Last week, groups that were tracking space traffic reportedly observed a near-collision between a Chinese rocket stage booster and an inactive Soviet Parus navigation satellite. Experts quickly pointed out the need for coordination and availability of data to keep future launches safe from orbiting debris. As the National Aeronautics and Space Administration (NASA) prepares for its 2024 Artemis moon mission, there are several key aspects to consider before they attempt to establish a base by 2028. Meanwhile, Nokia has been awarded funding to provide 4G communication from the lunar surface.
The United States space agency is already preparing for the journey and what follows beyond. Nokia, along with several other companies will develop innovative technology that will provide power generation, robotics, cryogenic freezing, and landing infrastructure, among others. In fact, NASA hosted a contest alongside crowdsourcing platform HeroX called Lunar Loo wherein contestants are tasked with the development of a toilet system that would work on the moon.
A total of $370 million in funding was distributed by NASA across various groups to develop their respective technologies. An amount of $14.1 million of that is reportedly heading to Nokia's Bell Labs. Much like 4G networks on Earth, the service will provide astronauts long-distance coverage than regular radio waves. Furthermore, there are already plans to upgrade the system into 5G.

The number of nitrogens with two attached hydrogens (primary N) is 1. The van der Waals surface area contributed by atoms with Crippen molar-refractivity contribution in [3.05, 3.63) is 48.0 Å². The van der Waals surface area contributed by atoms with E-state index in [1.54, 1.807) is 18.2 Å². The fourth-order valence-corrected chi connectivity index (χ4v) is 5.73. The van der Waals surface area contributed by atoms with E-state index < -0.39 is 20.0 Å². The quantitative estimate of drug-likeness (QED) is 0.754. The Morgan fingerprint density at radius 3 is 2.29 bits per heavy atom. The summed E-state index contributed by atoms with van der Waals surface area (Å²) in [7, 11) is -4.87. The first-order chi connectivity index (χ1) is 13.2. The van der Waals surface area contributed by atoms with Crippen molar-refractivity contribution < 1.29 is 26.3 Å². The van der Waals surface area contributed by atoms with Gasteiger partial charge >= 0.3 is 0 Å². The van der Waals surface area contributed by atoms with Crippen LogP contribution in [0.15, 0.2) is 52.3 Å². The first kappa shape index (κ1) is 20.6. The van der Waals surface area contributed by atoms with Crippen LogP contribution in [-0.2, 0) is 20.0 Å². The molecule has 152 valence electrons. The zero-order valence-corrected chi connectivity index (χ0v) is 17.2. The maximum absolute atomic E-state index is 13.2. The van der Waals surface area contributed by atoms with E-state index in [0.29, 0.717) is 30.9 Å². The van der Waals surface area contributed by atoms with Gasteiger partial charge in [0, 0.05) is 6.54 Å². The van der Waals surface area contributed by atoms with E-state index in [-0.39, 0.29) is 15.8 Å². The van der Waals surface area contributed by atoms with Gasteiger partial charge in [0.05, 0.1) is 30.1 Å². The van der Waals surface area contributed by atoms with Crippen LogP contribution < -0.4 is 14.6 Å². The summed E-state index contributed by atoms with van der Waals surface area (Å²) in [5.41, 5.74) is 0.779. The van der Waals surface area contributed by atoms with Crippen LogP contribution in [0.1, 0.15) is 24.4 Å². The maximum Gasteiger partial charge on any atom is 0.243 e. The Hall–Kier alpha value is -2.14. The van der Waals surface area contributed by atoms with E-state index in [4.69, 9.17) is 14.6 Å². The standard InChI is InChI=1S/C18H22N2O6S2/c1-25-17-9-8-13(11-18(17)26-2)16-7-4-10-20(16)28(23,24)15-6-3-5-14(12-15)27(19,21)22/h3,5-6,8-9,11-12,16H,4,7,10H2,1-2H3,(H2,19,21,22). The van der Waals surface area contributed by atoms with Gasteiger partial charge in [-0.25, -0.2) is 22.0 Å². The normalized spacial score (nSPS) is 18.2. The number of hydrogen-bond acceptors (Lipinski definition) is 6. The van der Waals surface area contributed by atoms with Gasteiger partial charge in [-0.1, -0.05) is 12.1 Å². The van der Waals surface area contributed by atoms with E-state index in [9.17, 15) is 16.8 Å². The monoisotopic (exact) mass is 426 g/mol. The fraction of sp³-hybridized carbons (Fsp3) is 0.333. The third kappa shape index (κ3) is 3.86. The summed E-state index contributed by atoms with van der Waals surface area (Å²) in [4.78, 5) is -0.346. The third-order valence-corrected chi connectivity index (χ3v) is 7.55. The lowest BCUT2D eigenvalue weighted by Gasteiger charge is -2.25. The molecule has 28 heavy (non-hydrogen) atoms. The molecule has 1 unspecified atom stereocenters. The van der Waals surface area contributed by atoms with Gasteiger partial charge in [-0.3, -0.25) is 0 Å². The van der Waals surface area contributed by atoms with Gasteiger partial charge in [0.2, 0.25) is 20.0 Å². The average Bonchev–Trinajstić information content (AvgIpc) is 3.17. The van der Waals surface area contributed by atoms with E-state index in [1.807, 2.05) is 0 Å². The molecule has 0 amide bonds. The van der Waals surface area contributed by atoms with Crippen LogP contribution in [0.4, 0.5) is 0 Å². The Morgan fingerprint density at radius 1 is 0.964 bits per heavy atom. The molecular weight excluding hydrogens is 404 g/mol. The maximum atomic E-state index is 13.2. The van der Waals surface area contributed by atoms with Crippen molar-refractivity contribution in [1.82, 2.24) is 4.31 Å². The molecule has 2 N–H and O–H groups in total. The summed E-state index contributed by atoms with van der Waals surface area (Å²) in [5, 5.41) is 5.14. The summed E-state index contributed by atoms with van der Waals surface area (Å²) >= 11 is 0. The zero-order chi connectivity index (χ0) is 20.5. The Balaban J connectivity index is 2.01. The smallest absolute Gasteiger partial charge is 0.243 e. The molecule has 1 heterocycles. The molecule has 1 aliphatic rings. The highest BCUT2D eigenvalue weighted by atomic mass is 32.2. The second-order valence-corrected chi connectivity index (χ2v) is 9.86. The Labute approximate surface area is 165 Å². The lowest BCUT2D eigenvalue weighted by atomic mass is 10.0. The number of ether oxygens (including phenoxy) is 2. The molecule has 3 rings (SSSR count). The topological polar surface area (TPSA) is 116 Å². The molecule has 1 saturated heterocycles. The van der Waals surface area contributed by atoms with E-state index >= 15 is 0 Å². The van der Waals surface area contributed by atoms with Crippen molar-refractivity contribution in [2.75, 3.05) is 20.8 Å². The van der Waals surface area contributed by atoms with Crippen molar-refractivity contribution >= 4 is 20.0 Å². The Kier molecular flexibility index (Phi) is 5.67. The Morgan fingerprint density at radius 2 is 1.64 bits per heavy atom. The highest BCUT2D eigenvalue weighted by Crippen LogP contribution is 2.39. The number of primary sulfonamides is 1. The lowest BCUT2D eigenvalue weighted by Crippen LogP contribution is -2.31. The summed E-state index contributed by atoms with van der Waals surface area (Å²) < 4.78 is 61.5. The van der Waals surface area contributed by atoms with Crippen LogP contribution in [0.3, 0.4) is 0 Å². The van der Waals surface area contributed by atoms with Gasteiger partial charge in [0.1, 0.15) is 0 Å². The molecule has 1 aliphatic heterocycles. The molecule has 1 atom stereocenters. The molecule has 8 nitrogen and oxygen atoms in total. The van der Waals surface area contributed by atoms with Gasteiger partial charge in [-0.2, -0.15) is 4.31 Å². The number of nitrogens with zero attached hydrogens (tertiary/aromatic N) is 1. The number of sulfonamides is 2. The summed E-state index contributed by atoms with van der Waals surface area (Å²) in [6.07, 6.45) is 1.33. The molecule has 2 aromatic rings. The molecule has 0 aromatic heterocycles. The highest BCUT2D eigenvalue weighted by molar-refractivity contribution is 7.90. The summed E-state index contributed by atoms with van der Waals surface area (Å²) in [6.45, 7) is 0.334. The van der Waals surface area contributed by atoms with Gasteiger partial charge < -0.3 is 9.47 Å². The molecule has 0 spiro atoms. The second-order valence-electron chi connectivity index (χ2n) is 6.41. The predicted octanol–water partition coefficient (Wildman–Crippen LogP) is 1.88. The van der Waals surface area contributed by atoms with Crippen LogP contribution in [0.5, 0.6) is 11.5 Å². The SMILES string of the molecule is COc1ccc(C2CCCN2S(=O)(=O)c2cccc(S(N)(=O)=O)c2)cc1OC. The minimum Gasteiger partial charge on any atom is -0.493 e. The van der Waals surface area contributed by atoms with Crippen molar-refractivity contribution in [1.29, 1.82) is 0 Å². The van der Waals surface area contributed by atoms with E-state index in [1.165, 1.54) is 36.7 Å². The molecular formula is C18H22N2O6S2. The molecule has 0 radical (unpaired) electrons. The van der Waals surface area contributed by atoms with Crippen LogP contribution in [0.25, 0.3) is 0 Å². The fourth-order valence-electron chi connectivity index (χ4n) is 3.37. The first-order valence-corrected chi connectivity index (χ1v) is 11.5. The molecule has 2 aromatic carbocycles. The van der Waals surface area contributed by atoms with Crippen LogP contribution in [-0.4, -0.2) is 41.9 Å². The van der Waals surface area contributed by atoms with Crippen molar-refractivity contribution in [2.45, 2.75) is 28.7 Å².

Bell Labs – previously owned by AT&T will work alongside Intuitive Machines to map out and build the lunar 4G LTE network. The latter is a spaceflight engineering company founded in 2013 by Steve Altemus, Tim Crain, and Kam Ghaffarian, which is based in Houston, Texas. Considering there are no natural and artificial structures on the lunar surface that can cause interference with the signal, connectivity should be reliable and fast.
On the other hand, unlike the atmosphere on Earth, the cellular network system on the moon should be built to withstand the unique conditions of the lunar surface and space. Some of the factors Nokia and NASA will consider are radiation, extreme temperatures, lack of atmosphere, and resistance to vibrations from rocket landings or launches. Once activated, the 4G LTE service will allow the lunar base to provide, telecommunications, real-time navigation, as well as stream high-definition footage.